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RV Roof Replacement Using ArmorThane On A Weekend Warrior Fifth Wheel

Water and Rot can cause unsalvagable damage. At times an RV roof replacement is the only fix. An RV owner gets creative and uses ArmorThane to do just that!

Ever wonder what it looks like when you tear off the roof of an RV? 

Hopefully, you never have to know. If you do, it means you presumably had water damage, possible damage from falling tree limbs, or other maintenance concerns. RV roof replacement can be one of the most daunting projects to tackle, especially considering the level of labor and expense. It is more common than we would like to acknowledge, given that most RV roofs are not produced with longevity in mind. Water will ultimately find its way in. Sometimes it doesn’t even matter how diligent you are with your maintenance schedule.

ArmorThane RV Roof Replacement

Most RV owners choose to seal or partially repair their RV roof and avoid having to replace it at all costs fully. An avid reader of our blog, onearmyrver decided to go all in and tear off the roof of his 2006 37′ Weekend Warrior 5th Wheel and do a full RV roof replacement after finding significant water and rot destruction. After tearing off the roof, he moved on to remove all the low-quality insulation after the grueling process of ripping off the roof. Not surprisingly, only around 50% of the roof was insulated. We assume the factory never anticipated an owner would tear off the roof to see the shoddy work.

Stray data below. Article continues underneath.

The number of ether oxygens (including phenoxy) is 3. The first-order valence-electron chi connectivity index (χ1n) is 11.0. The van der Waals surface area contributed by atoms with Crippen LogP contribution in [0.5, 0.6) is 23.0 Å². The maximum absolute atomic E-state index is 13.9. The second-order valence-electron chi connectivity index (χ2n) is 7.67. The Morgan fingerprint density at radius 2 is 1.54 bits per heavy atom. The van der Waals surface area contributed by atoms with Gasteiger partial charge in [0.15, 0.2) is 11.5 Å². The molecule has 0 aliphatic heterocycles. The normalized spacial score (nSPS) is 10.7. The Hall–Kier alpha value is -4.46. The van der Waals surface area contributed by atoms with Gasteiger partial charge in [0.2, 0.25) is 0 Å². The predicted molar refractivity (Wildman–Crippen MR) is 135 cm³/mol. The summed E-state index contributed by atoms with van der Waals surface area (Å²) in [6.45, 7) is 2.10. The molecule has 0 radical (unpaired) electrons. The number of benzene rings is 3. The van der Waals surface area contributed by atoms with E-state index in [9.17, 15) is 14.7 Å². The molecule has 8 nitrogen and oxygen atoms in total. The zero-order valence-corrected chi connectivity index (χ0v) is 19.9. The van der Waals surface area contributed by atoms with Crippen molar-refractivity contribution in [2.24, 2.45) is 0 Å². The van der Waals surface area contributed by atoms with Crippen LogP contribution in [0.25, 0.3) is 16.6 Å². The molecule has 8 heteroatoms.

This is when the RV roof replacement got interesting. Once down to the bare structure, both spray and traditional insulation were installed where needed. Then, plywood was installed over the roof construction, which added supplementary weight (the repair increased the RV by 380lbs). Lastly, ArmorThane was used to coat the roof instead of the typical rubber roof material in an interesting twist. Though unorthodox, the premise is a great one. ArmorThane is a rugged weather-resistant material that seals permanently, locking out dust, dirt, and most importantly, water.

When you consider the cost of the typical 2006 fifth wheel, you can see why most folks decide not to do RV roof replacement as it is, cost-effective. The cost for a more conventional rubber roof does vary, but in this case, it would have run more than $5,000. The ArmorThane coating, which ran from the back of the fifth wheel to the front end and over the front, only cost $3,500. Also, the roof should last for many years without any problems as long as the vents/AC unit is correctly sealed and maintained.

Have you done an RV roof replacement? Would you consider ArmorThane bedliner material as an option? Please share in the comments below.

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